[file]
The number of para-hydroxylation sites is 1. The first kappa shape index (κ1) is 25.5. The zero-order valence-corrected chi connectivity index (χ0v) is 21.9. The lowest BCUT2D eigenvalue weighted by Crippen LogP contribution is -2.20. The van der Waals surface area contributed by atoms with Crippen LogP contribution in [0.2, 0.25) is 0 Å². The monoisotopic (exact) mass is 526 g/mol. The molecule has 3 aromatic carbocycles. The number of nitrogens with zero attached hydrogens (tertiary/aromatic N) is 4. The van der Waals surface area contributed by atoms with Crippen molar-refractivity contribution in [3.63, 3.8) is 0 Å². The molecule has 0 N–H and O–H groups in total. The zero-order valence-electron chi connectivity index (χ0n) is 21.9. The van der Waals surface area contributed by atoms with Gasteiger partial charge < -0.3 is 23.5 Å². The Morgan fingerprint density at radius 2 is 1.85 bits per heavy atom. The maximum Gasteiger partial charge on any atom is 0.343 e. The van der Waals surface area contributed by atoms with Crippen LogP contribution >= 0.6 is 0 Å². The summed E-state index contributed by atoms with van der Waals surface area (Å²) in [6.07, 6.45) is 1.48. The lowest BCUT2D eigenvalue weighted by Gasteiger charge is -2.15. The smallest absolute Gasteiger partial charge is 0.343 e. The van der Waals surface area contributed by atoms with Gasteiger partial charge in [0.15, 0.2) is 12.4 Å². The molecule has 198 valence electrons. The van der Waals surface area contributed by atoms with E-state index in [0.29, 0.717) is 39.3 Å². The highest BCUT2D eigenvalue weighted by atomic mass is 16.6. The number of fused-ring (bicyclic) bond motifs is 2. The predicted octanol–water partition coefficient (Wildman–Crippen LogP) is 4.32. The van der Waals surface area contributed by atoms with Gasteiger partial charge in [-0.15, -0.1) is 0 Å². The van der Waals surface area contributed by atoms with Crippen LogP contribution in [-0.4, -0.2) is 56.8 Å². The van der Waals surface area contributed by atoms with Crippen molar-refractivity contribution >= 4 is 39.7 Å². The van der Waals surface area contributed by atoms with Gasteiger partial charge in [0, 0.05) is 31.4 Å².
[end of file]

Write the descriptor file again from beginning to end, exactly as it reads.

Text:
The number of para-hydroxylation sites is 1. The first kappa shape index (κ1) is 25.5. The zero-order valence-corrected chi connectivity index (χ0v) is 21.9. The lowest BCUT2D eigenvalue weighted by Crippen LogP contribution is -2.20. The van der Waals surface area contributed by atoms with Crippen LogP contribution in [0.2, 0.25) is 0 Å². The monoisotopic (exact) mass is 526 g/mol. The molecule has 3 aromatic carbocycles. The number of nitrogens with zero attached hydrogens (tertiary/aromatic N) is 4. The van der Waals surface area contributed by atoms with Crippen molar-refractivity contribution in [3.63, 3.8) is 0 Å². The molecule has 0 N–H and O–H groups in total. The zero-order valence-electron chi connectivity index (χ0n) is 21.9. The van der Waals surface area contributed by atoms with Gasteiger partial charge < -0.3 is 23.5 Å². The Morgan fingerprint density at radius 2 is 1.85 bits per heavy atom. The maximum Gasteiger partial charge on any atom is 0.343 e. The van der Waals surface area contributed by atoms with Crippen LogP contribution >= 0.6 is 0 Å². The summed E-state index contributed by atoms with van der Waals surface area (Å²) in [6.07, 6.45) is 1.48. The lowest BCUT2D eigenvalue weighted by Gasteiger charge is -2.15. The smallest absolute Gasteiger partial charge is 0.343 e. The van der Waals surface area contributed by atoms with Gasteiger partial charge in [0.15, 0.2) is 12.4 Å². The molecule has 198 valence electrons. The van der Waals surface area contributed by atoms with E-state index in [0.29, 0.717) is 39.3 Å². The highest BCUT2D eigenvalue weighted by atomic mass is 16.6. The number of fused-ring (bicyclic) bond motifs is 2. The predicted octanol–water partition coefficient (Wildman–Crippen LogP) is 4.32. The van der Waals surface area contributed by atoms with Gasteiger partial charge in [-0.15, -0.1) is 0 Å². The van der Waals surface area contributed by atoms with Crippen LogP contribution in [-0.4, -0.2) is 56.8 Å². The van der Waals surface area contributed by atoms with Crippen molar-refractivity contribution >= 4 is 39.7 Å². The van der Waals surface area contributed by atoms with Gasteiger partial charge in [0, 0.05) is 31.4 Å².